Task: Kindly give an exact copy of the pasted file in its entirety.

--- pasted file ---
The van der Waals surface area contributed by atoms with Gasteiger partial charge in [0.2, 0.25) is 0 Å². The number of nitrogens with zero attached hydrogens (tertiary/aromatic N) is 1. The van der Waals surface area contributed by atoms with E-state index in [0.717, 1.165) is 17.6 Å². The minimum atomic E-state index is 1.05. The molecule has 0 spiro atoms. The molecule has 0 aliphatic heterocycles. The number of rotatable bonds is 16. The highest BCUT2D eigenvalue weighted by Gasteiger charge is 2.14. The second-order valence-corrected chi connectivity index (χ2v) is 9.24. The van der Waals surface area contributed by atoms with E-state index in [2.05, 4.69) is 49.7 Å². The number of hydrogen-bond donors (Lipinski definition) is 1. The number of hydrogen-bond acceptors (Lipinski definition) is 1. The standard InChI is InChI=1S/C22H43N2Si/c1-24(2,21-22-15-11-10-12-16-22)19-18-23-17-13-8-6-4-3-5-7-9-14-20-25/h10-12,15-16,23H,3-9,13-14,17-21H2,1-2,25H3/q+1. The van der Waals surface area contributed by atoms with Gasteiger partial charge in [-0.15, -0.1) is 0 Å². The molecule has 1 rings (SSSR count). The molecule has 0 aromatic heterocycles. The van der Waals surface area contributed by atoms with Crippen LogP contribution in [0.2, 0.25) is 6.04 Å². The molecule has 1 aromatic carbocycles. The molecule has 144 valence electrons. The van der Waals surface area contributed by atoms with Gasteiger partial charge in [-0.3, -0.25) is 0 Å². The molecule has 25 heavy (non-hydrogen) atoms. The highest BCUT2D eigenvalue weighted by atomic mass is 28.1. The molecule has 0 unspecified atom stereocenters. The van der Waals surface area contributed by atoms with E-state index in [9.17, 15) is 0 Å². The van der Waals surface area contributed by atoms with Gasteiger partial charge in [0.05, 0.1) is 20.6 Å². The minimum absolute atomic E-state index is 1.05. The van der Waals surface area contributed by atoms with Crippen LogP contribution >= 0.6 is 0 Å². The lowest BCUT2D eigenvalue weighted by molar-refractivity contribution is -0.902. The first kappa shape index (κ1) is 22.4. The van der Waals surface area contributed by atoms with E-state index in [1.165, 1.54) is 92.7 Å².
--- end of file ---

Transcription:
The van der Waals surface area contributed by atoms with Gasteiger partial charge in [0.2, 0.25) is 0 Å². The number of nitrogens with zero attached hydrogens (tertiary/aromatic N) is 1. The van der Waals surface area contributed by atoms with E-state index in [0.717, 1.165) is 17.6 Å². The minimum atomic E-state index is 1.05. The molecule has 0 spiro atoms. The molecule has 0 aliphatic heterocycles. The number of rotatable bonds is 16. The highest BCUT2D eigenvalue weighted by Gasteiger charge is 2.14. The second-order valence-corrected chi connectivity index (χ2v) is 9.24. The van der Waals surface area contributed by atoms with E-state index in [2.05, 4.69) is 49.7 Å². The number of hydrogen-bond donors (Lipinski definition) is 1. The number of hydrogen-bond acceptors (Lipinski definition) is 1. The standard InChI is InChI=1S/C22H43N2Si/c1-24(2,21-22-15-11-10-12-16-22)19-18-23-17-13-8-6-4-3-5-7-9-14-20-25/h10-12,15-16,23H,3-9,13-14,17-21H2,1-2,25H3/q+1. The van der Waals surface area contributed by atoms with Gasteiger partial charge in [-0.15, -0.1) is 0 Å². The molecule has 1 rings (SSSR count). The molecule has 0 aromatic heterocycles. The van der Waals surface area contributed by atoms with Crippen LogP contribution in [0.2, 0.25) is 6.04 Å². The molecule has 1 aromatic carbocycles. The molecule has 144 valence electrons. The van der Waals surface area contributed by atoms with Gasteiger partial charge in [-0.3, -0.25) is 0 Å². The molecule has 25 heavy (non-hydrogen) atoms. The highest BCUT2D eigenvalue weighted by atomic mass is 28.1. The molecule has 0 unspecified atom stereocenters. The van der Waals surface area contributed by atoms with E-state index in [9.17, 15) is 0 Å². The van der Waals surface area contributed by atoms with Gasteiger partial charge in [0.05, 0.1) is 20.6 Å². The minimum absolute atomic E-state index is 1.05. The van der Waals surface area contributed by atoms with Crippen LogP contribution >= 0.6 is 0 Å². The lowest BCUT2D eigenvalue weighted by molar-refractivity contribution is -0.902. The first kappa shape index (κ1) is 22.4. The van der Waals surface area contributed by atoms with E-state index in [1.165, 1.54) is 92.7 Å².